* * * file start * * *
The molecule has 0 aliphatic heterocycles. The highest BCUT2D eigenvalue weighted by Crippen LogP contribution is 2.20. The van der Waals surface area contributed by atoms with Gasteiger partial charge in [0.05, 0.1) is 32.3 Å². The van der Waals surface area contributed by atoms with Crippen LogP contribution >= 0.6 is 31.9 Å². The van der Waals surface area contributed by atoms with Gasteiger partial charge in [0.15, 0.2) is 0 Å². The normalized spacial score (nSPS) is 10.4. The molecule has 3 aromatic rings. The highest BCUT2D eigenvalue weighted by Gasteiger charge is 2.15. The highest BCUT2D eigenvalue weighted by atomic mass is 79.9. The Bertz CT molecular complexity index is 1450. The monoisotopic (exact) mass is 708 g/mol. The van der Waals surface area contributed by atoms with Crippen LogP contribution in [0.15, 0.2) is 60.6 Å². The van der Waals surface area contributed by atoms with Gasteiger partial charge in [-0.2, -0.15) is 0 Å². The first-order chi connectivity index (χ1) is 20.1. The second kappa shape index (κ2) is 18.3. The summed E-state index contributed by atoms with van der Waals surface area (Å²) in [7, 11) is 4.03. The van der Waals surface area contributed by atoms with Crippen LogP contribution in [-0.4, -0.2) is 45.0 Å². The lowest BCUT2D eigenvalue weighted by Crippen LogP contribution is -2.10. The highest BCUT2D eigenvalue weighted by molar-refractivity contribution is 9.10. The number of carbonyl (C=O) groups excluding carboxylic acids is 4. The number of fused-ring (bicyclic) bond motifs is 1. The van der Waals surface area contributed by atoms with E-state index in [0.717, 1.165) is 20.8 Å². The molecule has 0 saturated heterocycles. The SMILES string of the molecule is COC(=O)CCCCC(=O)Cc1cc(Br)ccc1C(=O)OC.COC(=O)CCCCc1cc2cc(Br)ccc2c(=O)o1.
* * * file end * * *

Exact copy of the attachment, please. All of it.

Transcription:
The molecule has 0 aliphatic heterocycles. The highest BCUT2D eigenvalue weighted by Crippen LogP contribution is 2.20. The van der Waals surface area contributed by atoms with Gasteiger partial charge in [0.05, 0.1) is 32.3 Å². The van der Waals surface area contributed by atoms with Crippen LogP contribution >= 0.6 is 31.9 Å². The van der Waals surface area contributed by atoms with Gasteiger partial charge in [0.15, 0.2) is 0 Å². The normalized spacial score (nSPS) is 10.4. The molecule has 3 aromatic rings. The highest BCUT2D eigenvalue weighted by Gasteiger charge is 2.15. The highest BCUT2D eigenvalue weighted by atomic mass is 79.9. The Bertz CT molecular complexity index is 1450. The monoisotopic (exact) mass is 708 g/mol. The van der Waals surface area contributed by atoms with Crippen LogP contribution in [0.15, 0.2) is 60.6 Å². The van der Waals surface area contributed by atoms with Gasteiger partial charge in [-0.2, -0.15) is 0 Å². The first-order chi connectivity index (χ1) is 20.1. The second kappa shape index (κ2) is 18.3. The summed E-state index contributed by atoms with van der Waals surface area (Å²) in [7, 11) is 4.03. The van der Waals surface area contributed by atoms with Crippen LogP contribution in [-0.4, -0.2) is 45.0 Å². The lowest BCUT2D eigenvalue weighted by Crippen LogP contribution is -2.10. The highest BCUT2D eigenvalue weighted by molar-refractivity contribution is 9.10. The number of carbonyl (C=O) groups excluding carboxylic acids is 4. The number of fused-ring (bicyclic) bond motifs is 1. The van der Waals surface area contributed by atoms with E-state index in [0.717, 1.165) is 20.8 Å². The molecule has 0 saturated heterocycles. The SMILES string of the molecule is COC(=O)CCCCC(=O)Cc1cc(Br)ccc1C(=O)OC.COC(=O)CCCCc1cc2cc(Br)ccc2c(=O)o1.